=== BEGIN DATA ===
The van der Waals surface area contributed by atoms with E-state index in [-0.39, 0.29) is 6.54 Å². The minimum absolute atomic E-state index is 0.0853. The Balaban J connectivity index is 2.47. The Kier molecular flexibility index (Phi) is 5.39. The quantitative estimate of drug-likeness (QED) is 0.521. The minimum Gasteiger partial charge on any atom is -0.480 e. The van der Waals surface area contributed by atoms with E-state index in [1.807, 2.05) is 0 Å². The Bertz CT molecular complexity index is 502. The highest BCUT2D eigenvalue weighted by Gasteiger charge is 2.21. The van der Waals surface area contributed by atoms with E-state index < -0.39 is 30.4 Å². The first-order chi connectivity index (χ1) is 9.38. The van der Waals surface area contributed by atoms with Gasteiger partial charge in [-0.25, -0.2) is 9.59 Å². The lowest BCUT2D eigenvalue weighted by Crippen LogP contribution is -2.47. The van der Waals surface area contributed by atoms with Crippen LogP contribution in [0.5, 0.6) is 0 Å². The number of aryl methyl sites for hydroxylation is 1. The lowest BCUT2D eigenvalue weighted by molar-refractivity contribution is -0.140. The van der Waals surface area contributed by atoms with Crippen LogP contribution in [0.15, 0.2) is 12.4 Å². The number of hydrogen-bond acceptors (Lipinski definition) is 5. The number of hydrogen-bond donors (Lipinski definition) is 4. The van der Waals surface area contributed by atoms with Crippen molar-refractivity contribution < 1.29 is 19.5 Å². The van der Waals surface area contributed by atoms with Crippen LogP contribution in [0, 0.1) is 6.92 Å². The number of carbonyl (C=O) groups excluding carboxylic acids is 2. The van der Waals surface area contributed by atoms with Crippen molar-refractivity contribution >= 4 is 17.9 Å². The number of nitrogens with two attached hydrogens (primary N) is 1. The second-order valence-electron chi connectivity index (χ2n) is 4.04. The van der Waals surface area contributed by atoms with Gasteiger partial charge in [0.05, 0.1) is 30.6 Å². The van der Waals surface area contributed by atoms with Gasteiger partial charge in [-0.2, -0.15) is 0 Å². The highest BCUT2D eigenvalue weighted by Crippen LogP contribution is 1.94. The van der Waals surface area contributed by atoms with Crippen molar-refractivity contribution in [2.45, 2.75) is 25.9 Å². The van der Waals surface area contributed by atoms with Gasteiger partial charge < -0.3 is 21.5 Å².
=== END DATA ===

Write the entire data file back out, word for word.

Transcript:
The van der Waals surface area contributed by atoms with E-state index in [-0.39, 0.29) is 6.54 Å². The minimum absolute atomic E-state index is 0.0853. The Balaban J connectivity index is 2.47. The Kier molecular flexibility index (Phi) is 5.39. The quantitative estimate of drug-likeness (QED) is 0.521. The minimum Gasteiger partial charge on any atom is -0.480 e. The van der Waals surface area contributed by atoms with E-state index in [1.807, 2.05) is 0 Å². The Bertz CT molecular complexity index is 502. The highest BCUT2D eigenvalue weighted by Gasteiger charge is 2.21. The van der Waals surface area contributed by atoms with E-state index < -0.39 is 30.4 Å². The first-order chi connectivity index (χ1) is 9.38. The van der Waals surface area contributed by atoms with Gasteiger partial charge in [-0.25, -0.2) is 9.59 Å². The lowest BCUT2D eigenvalue weighted by Crippen LogP contribution is -2.47. The van der Waals surface area contributed by atoms with Crippen LogP contribution in [0.5, 0.6) is 0 Å². The number of aryl methyl sites for hydroxylation is 1. The lowest BCUT2D eigenvalue weighted by molar-refractivity contribution is -0.140. The van der Waals surface area contributed by atoms with Crippen LogP contribution in [0.15, 0.2) is 12.4 Å². The number of hydrogen-bond acceptors (Lipinski definition) is 5. The number of hydrogen-bond donors (Lipinski definition) is 4. The van der Waals surface area contributed by atoms with Crippen molar-refractivity contribution < 1.29 is 19.5 Å². The van der Waals surface area contributed by atoms with Crippen LogP contribution in [0, 0.1) is 6.92 Å². The number of carbonyl (C=O) groups excluding carboxylic acids is 2. The van der Waals surface area contributed by atoms with Crippen molar-refractivity contribution >= 4 is 17.9 Å². The number of nitrogens with two attached hydrogens (primary N) is 1. The second-order valence-electron chi connectivity index (χ2n) is 4.04. The van der Waals surface area contributed by atoms with Gasteiger partial charge in [0.05, 0.1) is 30.6 Å². The van der Waals surface area contributed by atoms with Gasteiger partial charge in [-0.2, -0.15) is 0 Å². The highest BCUT2D eigenvalue weighted by Crippen LogP contribution is 1.94. The van der Waals surface area contributed by atoms with Crippen molar-refractivity contribution in [2.45, 2.75) is 25.9 Å². The van der Waals surface area contributed by atoms with Gasteiger partial charge < -0.3 is 21.5 Å².